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This article was published 22/7/2014 (1037 days ago), so information in it may no longer be current.
Of all the Goldeyes who clipped the Fargo-Moorhead RedHawks' wings Tuesday night, Josh Mazzola wielded some of the sharpest scissors.
As the Fish snatched a pair of wins in the doubleheader, the outfielder shone. He found hits, he was quick and he put some fire on the field. In the first tilt, he didn't miss a chance to hit until his fourth at-bat; by then, he'd already bashed out two doubles, a single and a pair of RBI. When the dust settled and the Goldeyes won 7-2, the media named Mazzola the player of the game.
He was solid in the second half of the doubleheader too, a more tenacious 4-3 win. Though Mazzola didn't get a hit in that one, Fargo pitcher Taylor Stanton bonked him with a pitch in the third inning, and the outfielder promptly made him pay. He danced neatly around a tag to steal second, then flew home on a Tyler Kuhn double to give the Fish their third run of the game. Later, he'd collect a walk.
Those two games were just the latest high note in a comeback story Mazzola has been writing in big, bold letters.
Two-thirds of the way through the season, Mazzola's .263 batting average doesn't leap out, not after he swung for .293 in 2013 and .308 the year before. But if the question is what has Mazzola done for the Goldeyes lately, then the answer is "a whole lot more." In the five games prior to opening this series against the RedHawks on Tuesday night, he was batting .474 with nine hits, two of them home runs, and seven RBI.
That's more like the spirited outfielder that Goldeyes fans have come to know -- not the one who started this campaign so slow.
Flashback to June 4, just a few weeks into the season, when Mazzola was skidding through a four-game hitless streak and mostly batting cold. His average had sunk to a dismal .169, his on-base percentage just as limp at .217. He was frustrated, but trying to control it. "Sometimes it gets the best of me, I'm human," Mazzola said June 9, after a series against Fargo where he started to turn his fortunes around.
After that low-water mark, Mazzola quietly started working his way back up the charts. By June 21, after a string of solid outings he was up to batting .221. Now, he's clawed up another rung: In each of the Goldeyes' final two games in Kansas City on the weekend, he notched three hits, including a home run.
That's good news for the Goldeyes, as they look to ride high into a playoff spot. They're 41-23 now, four games up on the St. Paul Saints for the North Division lead.
There were some other strong performances in the doubleheader. In the first game of the night, Goldeyes starting pitcher Chris Salamida threw a complete seven innings, struck out six batters, allowed just four hits and a pair of runs. Outfielder Reggie Abercrombie thrilled the crowd with his two-out, two-run homer, and league-leading Casey Haerther was two-for-two in the game, with a walk and two RBIs.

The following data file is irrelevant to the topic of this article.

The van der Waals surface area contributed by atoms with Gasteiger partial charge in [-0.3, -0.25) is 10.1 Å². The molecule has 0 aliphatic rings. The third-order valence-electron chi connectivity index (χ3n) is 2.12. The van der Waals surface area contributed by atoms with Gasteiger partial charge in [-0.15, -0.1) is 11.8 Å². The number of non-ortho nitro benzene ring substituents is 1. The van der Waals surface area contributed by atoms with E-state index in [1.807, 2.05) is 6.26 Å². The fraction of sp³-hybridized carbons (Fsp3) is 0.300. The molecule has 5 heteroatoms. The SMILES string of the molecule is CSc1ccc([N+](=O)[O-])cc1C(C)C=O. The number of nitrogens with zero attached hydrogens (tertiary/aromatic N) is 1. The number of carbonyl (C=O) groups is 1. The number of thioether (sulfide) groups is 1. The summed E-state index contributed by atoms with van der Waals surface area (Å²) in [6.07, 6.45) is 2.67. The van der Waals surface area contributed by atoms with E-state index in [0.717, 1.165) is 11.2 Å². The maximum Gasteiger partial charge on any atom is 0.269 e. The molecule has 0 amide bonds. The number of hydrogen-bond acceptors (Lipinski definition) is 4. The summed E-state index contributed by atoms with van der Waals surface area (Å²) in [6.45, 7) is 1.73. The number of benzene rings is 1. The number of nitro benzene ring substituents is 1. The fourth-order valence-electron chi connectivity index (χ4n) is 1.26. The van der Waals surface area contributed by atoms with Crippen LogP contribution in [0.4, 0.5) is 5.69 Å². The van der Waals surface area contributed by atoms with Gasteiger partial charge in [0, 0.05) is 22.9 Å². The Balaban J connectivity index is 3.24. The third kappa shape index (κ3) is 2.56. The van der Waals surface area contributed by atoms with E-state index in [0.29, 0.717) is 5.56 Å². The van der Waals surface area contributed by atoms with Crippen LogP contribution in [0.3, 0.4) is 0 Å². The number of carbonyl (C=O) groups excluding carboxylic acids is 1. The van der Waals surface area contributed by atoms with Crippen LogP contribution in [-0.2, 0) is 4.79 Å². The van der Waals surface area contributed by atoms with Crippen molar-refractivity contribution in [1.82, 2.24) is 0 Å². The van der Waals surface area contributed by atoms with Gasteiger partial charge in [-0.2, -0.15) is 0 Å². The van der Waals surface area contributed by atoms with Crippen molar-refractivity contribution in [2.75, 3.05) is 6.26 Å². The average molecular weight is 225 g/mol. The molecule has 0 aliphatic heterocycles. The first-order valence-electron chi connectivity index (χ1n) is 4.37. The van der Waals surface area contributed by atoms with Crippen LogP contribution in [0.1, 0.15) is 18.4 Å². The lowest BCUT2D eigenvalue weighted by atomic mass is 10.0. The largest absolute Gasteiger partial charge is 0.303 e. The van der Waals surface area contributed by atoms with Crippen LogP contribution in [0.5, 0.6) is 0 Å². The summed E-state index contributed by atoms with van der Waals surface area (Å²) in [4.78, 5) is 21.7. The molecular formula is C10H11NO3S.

Shortstop Kuhn, one of the most consistent hitters in the league, delivered again. He went two-for-four in both games, with an RBI in the second tilt. Designated hitter Jordan Guida had a nice outing in the second game as well, going two-for-three with an RBI.
There is one more tilt in this series to play, a 7 p.m. showdown tonight. After that, the Goldeyes hit the road for a trio in Gary, before coming home to help host the 2014 American Association All-Star celebrations on Monday and Tuesday.
REDHAWKS second baseman C.J. Retherford didn't exactly make any fans at Shaw Park Tuesday night. It started in the first game of the doubleheader, when Retherford struck out in the third inning. He didn't like the call, and argued his case to umpire Nick Gonzalez, who eventually gave him the hook for tossing a bat.
That fired up RedHawks manager Doug Simunic, who flew into the umpire's face with some furious words. He got tossed as well, to the jeers of the Shaw Park crowd.
But Retherford really earned Fish fans' ire in the second game of the night. In the bottom of the first, Retherford was racing into home when he crashed into Goldeyes catcher Luis Alen. The collision slammed Alen to the dirt where he lay for several minutes. The Fish catcher did finish out the game. After that, whenever Retherford took a turn at the plate, fans booed him heartily all the way.
Simunic, however, was still all fired up. The Fargo manager got booted in the top of the seventh in the second game, after a razor-thin play where the umpire ruled that Goldeyes second baseman Jake Blackwood barely beat Fargo runner Zach Penprase to second base. This time, Simunic got tossed right away.